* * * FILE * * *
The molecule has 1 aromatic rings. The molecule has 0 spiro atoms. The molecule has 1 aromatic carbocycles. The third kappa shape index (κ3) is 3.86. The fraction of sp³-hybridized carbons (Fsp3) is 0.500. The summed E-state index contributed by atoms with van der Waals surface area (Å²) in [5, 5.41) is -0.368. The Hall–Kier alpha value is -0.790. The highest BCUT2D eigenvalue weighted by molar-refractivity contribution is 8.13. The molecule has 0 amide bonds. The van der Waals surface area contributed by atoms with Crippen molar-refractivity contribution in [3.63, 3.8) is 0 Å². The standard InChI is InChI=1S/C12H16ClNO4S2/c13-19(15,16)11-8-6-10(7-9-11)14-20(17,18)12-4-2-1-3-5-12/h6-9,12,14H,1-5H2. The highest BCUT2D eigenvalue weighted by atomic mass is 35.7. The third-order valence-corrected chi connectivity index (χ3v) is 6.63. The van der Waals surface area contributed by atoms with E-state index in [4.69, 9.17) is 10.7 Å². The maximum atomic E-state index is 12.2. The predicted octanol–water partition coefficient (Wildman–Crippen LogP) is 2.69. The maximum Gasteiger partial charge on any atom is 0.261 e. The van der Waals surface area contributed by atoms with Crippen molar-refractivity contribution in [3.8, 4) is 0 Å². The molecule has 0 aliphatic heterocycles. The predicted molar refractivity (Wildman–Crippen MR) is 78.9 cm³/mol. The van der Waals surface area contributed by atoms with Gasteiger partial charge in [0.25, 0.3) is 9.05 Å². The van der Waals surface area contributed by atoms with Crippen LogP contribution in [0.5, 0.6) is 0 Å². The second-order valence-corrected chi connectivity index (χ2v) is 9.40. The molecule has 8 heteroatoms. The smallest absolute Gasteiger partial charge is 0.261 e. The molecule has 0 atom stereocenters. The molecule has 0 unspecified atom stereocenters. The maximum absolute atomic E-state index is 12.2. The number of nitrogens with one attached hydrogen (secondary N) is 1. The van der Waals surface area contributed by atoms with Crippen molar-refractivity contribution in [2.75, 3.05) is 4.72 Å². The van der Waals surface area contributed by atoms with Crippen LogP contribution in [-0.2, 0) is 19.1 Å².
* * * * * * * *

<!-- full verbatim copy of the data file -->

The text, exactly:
The molecule has 1 aromatic rings. The molecule has 0 spiro atoms. The molecule has 1 aromatic carbocycles. The third kappa shape index (κ3) is 3.86. The fraction of sp³-hybridized carbons (Fsp3) is 0.500. The summed E-state index contributed by atoms with van der Waals surface area (Å²) in [5, 5.41) is -0.368. The Hall–Kier alpha value is -0.790. The highest BCUT2D eigenvalue weighted by molar-refractivity contribution is 8.13. The molecule has 0 amide bonds. The van der Waals surface area contributed by atoms with Crippen molar-refractivity contribution in [3.63, 3.8) is 0 Å². The standard InChI is InChI=1S/C12H16ClNO4S2/c13-19(15,16)11-8-6-10(7-9-11)14-20(17,18)12-4-2-1-3-5-12/h6-9,12,14H,1-5H2. The highest BCUT2D eigenvalue weighted by atomic mass is 35.7. The third-order valence-corrected chi connectivity index (χ3v) is 6.63. The van der Waals surface area contributed by atoms with E-state index in [4.69, 9.17) is 10.7 Å². The maximum atomic E-state index is 12.2. The predicted octanol–water partition coefficient (Wildman–Crippen LogP) is 2.69. The maximum Gasteiger partial charge on any atom is 0.261 e. The van der Waals surface area contributed by atoms with Crippen molar-refractivity contribution in [3.8, 4) is 0 Å². The molecule has 0 aliphatic heterocycles. The predicted molar refractivity (Wildman–Crippen MR) is 78.9 cm³/mol. The van der Waals surface area contributed by atoms with Gasteiger partial charge in [0.25, 0.3) is 9.05 Å². The van der Waals surface area contributed by atoms with Crippen LogP contribution in [0.5, 0.6) is 0 Å². The second-order valence-corrected chi connectivity index (χ2v) is 9.40. The molecule has 8 heteroatoms. The smallest absolute Gasteiger partial charge is 0.261 e. The molecule has 0 atom stereocenters. The molecule has 0 unspecified atom stereocenters. The maximum absolute atomic E-state index is 12.2. The number of nitrogens with one attached hydrogen (secondary N) is 1. The van der Waals surface area contributed by atoms with Crippen molar-refractivity contribution in [2.75, 3.05) is 4.72 Å². The van der Waals surface area contributed by atoms with Crippen LogP contribution in [-0.2, 0) is 19.1 Å².